Now, let’s look at Saturn. Some people point out the remarkable similarity between the name “Saturn” and the name “Satan”, and perhaps the Gnostics of old were some of those people (after all, some Gnostics equated the Demiurge with Satan). Saturn is the most malignant planet in our system. He is, in essence, the primary force of bondage. He is Death. The image of the Grim Reaper was originally an image of Saturn. If Yahweh in the Old Testament is the Demiurge, and his kicking humanity out of
I’m pushed for time at the moment, but the purpose of this short post is to illustrate the different ways we can look at the mythology available to us. This is one way we can look at the Archons of old in modern light, and one that may feel most at home for all the astrologers among us. How do the planets affect us? And how do we make the most of their good effects and lessen the effects of the bad?
Monday, May 05, 2008
"The corn was orient and immortal wheat, which never should be reaped, nor was ever sown. I thought it had stood from everlasting to everlasting. The dust and the stones of the street were as precious as gold; the gates were at first the end of the world. The green trees when I saw them first through one of the gates, transported and ravished me, their sweetness and unusual beauty made my heart to leap, and almost mad with ecstasy, they were such strange and wonderful things. The men! O what venerable and reverent creatures did the aged seem! Immortal Cherubim! And the young men glittering and sparkling angels, and maids, strange seraphic pieces of life and beauty. Boys and girls tumbling in the street, and playing, were moving jewels ... I knew not that they were born or should die. But all things abided eternally as they were in their proper places. Eternity was manifest in the Light of the Day, and something infinite behind everything appeared ..."and
"All appeared new and strange at first, inexpressibly rare and delightful and beautiful. I was a little stranger which at my entrance into the world was saluted and surrounded with innumerable joys. My knowledge was Divine; I knew by intuition those things which since my Apostacy I collected again by the highest reason. My very ignorance was advantageous. I seemed as one brought into the state of innocence. All things were spotless and pure and glorious; yea, and infinitely mine and joyful and precious. I knew not that there were any sins, or complaints or laws. I dreamed not of poverties, contentions, or vices. All tears and quarrels were hidden from my eyes. Everything was at rest, free and immortal. I knew nothing of sickness or death or exaction. In the absence of these I was entertained like an angel with the works of God in their splendour and glory; I saw all in the peace of Eden ... All Time was Eternity, and a perpetual Sabbath ..."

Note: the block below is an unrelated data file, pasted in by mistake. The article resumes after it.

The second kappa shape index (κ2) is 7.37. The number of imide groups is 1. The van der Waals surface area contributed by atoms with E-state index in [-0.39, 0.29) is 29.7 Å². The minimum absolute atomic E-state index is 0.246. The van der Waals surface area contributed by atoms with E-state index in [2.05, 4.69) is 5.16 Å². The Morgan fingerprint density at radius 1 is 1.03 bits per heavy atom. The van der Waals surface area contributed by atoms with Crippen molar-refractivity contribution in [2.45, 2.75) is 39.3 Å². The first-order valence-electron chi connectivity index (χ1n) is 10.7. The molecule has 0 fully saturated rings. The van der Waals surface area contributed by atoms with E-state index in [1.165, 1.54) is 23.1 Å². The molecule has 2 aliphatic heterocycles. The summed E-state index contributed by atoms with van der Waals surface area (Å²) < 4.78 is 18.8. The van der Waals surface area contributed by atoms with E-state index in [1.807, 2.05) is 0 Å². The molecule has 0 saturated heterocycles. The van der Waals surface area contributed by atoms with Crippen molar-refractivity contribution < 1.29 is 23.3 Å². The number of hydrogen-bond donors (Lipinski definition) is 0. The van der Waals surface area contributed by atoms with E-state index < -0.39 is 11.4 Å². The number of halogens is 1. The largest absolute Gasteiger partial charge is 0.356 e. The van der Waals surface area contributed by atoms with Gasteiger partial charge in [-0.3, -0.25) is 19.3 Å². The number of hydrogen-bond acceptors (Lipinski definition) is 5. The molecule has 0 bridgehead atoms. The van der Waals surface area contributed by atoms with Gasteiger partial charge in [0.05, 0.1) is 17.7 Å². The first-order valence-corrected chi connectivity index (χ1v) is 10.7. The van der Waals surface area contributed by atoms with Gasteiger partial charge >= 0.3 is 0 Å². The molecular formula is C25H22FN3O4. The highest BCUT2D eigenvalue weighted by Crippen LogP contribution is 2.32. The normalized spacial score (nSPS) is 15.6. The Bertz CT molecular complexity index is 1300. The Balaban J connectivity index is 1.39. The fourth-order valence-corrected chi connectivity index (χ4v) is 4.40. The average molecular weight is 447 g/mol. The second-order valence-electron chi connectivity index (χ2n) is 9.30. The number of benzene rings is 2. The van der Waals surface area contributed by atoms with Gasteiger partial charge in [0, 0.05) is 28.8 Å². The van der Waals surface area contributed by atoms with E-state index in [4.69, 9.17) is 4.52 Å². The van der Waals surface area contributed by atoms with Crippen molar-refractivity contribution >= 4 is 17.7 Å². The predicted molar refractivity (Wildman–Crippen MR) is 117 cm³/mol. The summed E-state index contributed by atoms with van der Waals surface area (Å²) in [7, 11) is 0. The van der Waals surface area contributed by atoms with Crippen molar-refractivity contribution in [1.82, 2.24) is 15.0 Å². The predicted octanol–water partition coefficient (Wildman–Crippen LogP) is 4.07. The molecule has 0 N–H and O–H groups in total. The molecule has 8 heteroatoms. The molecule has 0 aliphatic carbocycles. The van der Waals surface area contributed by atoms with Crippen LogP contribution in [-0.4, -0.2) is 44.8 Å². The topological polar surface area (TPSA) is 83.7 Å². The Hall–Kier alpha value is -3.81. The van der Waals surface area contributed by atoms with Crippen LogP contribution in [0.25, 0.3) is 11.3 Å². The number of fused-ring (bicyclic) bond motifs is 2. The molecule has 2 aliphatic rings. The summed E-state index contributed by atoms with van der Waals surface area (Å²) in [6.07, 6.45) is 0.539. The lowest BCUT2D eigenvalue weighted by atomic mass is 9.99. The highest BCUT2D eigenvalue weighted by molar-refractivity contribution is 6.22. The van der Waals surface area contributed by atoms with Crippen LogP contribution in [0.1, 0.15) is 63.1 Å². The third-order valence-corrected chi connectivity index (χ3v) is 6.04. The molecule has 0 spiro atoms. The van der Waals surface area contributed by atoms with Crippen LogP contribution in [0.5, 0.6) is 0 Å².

from Centuries of Meditation by Thomas Traherne (via the Introduction to Israel Regardie's The Golden Dawn)
Tuesday, April 22, 2008
"Matter, you in whom I find both seduction and strength, you in whom I find blandishment and virility, you who can enrich and destroy, I surrender myself to your mighty layers, with faith in the heavenly influences which have sweetened and purified your waters. The virtue of Christ has passed into you. Let your attractions lead me forward, let your sap be the food that nourishes me; let your resistance give me toughness; let your robberies and inroads give me freedom. And finally, let your whole being lead me towards Godhead."
- Teilhard de Chardin, The Divine Milieu
Sunday, April 06, 2008
In early March I was asked to share my thoughts on Asceticism and how it applies (if at all) to Gnosticism. I’m admittedly not a fan of it, and recommend only brief stints of abstinence from food, sex, and other sensory pleasures – almost purely to develop the Will. Now I will share some of Jesus’ teachings on this subject from the Gospel of Thomas:
His disciples questioned him and said to him, "Do you want us to fast? How shall we pray? Shall we give alms? What diet shall we observe?"
Jesus said, "Do not tell lies, and do not do what you hate, for all things are plain in the sight of heaven. For nothing hidden will not become manifest, and nothing covered will remain without being uncovered."
- Logion 6
Jesus’ disciples ask him what practices they should do to be worthy, and many of the things they ask are physical observances. Should they restrict their diet (i.e. not eat meat) or fast? Should they give offerings to the temple and the poor? Should they pray, and how shall they pray?
Jesus does not give them the law. He does not say: do this and don’t do this. All he says is: “Do not tell lies”, for isn’t the observation of a diet that you do not truly wish to keep a lie? Isn’t the giving of alms which you do not wish to give a lie? Isn’t the doing of anything that you do not truly wish to do a lie? Jesus tells us: “Do not do what you hate”. Do not restrict your diet or avoid sex or create this image of false piety, for “all things are plain in the sight of heaven” – God sees all, and he knows the truly pious of heart from those who don the vesture of piety. You do not enter the